It seems each week on the SGU one or more issues come up where some of our listeners like to engage in a bit of pedantry. It’s part of the skeptical culture, and it’s all good. Attention to detail, precision, and completeness are important aspects of science and critical thinking. We are happy to engage in the self-corrective nature of science. We often will take the time on the show to make corrections or read feedback on prior segments – but not as much time as I would like. We always seem to have too much new content to get through.
So to supplement this I will try to regularly include a segment here on Rogues Gallery in which I answer some feedback on the previous week’s show.
The topic for this week is the definition of the word “raptor.” On episode 315 the topic of raptors came up and Rebecca and I had a brief discussion about the definition. I said that raptors are eagles, hawks, owls, and vultures – essentially meat eating birds with talons and sharp beaks. A couple of fellow birders e-mailed to me that vultures are no longer classified as “raptors.”
Listener Cathryn wrote in:
The purpose of my e-mail is actually a correction to something in episode #315 (July 27, 2011) during Who’s That Noisy. During the segment, Steve and some of the other panelists said that owls and vultures are in the ‘raptor’ group of birds with hawks, eagles and falcons. This is a common but understandable misconception that they are lumped in one group. I’ve been a birdwatcher and amateur ornithologist since high school, and I have to address this.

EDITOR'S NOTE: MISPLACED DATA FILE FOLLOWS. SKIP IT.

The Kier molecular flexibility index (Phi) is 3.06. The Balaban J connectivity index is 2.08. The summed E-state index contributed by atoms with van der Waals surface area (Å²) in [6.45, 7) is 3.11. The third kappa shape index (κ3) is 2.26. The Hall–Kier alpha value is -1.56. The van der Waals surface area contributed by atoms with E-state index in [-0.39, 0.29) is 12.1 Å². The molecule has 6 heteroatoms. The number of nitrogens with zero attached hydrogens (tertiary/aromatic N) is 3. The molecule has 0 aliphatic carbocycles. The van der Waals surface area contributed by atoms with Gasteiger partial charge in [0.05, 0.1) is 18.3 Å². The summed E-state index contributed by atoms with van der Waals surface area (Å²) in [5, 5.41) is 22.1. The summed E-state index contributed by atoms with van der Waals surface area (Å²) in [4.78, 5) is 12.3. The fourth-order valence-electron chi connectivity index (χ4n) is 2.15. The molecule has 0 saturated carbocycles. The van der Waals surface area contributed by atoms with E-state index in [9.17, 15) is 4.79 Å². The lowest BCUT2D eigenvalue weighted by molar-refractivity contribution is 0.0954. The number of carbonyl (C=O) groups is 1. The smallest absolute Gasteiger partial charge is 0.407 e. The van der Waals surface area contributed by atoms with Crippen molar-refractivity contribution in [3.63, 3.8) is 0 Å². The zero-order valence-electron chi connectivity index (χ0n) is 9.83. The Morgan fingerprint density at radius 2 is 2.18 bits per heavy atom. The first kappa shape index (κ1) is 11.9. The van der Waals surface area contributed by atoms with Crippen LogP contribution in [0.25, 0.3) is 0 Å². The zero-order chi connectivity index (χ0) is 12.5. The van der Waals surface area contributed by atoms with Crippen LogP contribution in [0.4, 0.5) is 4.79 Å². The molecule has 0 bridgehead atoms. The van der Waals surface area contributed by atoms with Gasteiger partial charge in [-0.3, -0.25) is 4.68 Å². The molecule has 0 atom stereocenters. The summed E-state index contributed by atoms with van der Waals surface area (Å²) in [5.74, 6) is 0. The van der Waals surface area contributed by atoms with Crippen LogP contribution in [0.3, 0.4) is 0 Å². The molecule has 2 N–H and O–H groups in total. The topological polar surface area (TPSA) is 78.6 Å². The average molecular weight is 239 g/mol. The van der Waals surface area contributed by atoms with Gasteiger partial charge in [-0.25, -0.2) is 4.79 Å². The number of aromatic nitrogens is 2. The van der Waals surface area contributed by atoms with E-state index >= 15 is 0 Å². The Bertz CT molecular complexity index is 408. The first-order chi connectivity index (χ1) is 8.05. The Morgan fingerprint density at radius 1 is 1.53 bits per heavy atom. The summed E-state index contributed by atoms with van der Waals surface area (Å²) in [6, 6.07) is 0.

Taxonomically, owls and vultures are in a separate order from hawks, eagles and falcons, which are the ‘true’ raptors. Hawks, eagles, falcons and old world (European, Asian, African) vultures are in the Falconiformes order of birds, and they are then separated further into families. Owls are all in the Strigiformes order. DNA analysis has indicated owls are more closely related to nightjars and nighthawks (Caprimulgiformes) than the true raptors. New world (American) vultures are more closely related to storks than raptors, and are now accordingly placed in the Ciconiiformes order of birds, with storks and also herons. You can check out a comprehensive taxonomic guide at the Cornell Lab of Ornithology (http://www.allaboutbirds.org/guide/browse_tax.aspx) and search their bird guide (http://www.allaboutbirds.org/guide/search) for more information on individual birds.
and listener Adam added:
I am sure lots of bird nerds have already pointed this out, but one of the many startling revelations of molecular biology was that vultures are not raptors. They are in fact more or less short legged storks. Much love and keep it Skeptic.
OK – so I am starting off this RG segment with a correction in which I was actually correct – that happens. As regular listeners know I am a bit of an amateur birder myself, so I take such issues seriously. Also – the topic of naming convention and word use comes up frequently on the show and is a common topic of listener pedantry, so it’s helpful to cover some basic issues.